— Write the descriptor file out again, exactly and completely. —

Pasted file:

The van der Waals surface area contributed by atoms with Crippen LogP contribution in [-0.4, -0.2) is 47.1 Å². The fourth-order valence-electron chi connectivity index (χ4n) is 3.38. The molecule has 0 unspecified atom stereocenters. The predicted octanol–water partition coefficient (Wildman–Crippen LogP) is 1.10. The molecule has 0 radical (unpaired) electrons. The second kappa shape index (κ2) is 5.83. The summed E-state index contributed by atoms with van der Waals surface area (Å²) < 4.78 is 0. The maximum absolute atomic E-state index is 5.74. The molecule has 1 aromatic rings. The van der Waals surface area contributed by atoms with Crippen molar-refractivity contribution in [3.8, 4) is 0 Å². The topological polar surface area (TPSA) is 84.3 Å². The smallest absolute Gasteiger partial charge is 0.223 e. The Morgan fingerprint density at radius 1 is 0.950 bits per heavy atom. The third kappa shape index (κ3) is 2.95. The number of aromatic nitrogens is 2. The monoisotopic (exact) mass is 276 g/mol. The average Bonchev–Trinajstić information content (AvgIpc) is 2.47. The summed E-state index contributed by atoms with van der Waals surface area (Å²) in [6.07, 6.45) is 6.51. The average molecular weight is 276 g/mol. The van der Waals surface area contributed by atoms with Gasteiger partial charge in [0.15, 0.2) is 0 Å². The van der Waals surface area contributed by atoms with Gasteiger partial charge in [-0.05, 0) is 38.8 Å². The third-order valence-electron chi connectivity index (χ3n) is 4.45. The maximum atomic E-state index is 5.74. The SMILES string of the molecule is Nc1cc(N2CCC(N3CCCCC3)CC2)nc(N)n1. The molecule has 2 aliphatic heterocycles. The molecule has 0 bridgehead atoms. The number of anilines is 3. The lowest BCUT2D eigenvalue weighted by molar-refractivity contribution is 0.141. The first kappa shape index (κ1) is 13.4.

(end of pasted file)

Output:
The van der Waals surface area contributed by atoms with Crippen LogP contribution in [-0.4, -0.2) is 47.1 Å². The fourth-order valence-electron chi connectivity index (χ4n) is 3.38. The molecule has 0 unspecified atom stereocenters. The predicted octanol–water partition coefficient (Wildman–Crippen LogP) is 1.10. The molecule has 0 radical (unpaired) electrons. The second kappa shape index (κ2) is 5.83. The summed E-state index contributed by atoms with van der Waals surface area (Å²) < 4.78 is 0. The maximum absolute atomic E-state index is 5.74. The molecule has 1 aromatic rings. The van der Waals surface area contributed by atoms with Crippen molar-refractivity contribution in [3.8, 4) is 0 Å². The topological polar surface area (TPSA) is 84.3 Å². The smallest absolute Gasteiger partial charge is 0.223 e. The Morgan fingerprint density at radius 1 is 0.950 bits per heavy atom. The third kappa shape index (κ3) is 2.95. The number of aromatic nitrogens is 2. The monoisotopic (exact) mass is 276 g/mol. The average Bonchev–Trinajstić information content (AvgIpc) is 2.47. The summed E-state index contributed by atoms with van der Waals surface area (Å²) in [6.07, 6.45) is 6.51. The average molecular weight is 276 g/mol. The van der Waals surface area contributed by atoms with Gasteiger partial charge in [0.15, 0.2) is 0 Å². The van der Waals surface area contributed by atoms with Gasteiger partial charge in [-0.05, 0) is 38.8 Å². The third-order valence-electron chi connectivity index (χ3n) is 4.45. The maximum atomic E-state index is 5.74. The SMILES string of the molecule is Nc1cc(N2CCC(N3CCCCC3)CC2)nc(N)n1. The molecule has 2 aliphatic heterocycles. The molecule has 0 bridgehead atoms. The number of anilines is 3. The lowest BCUT2D eigenvalue weighted by molar-refractivity contribution is 0.141. The first kappa shape index (κ1) is 13.4.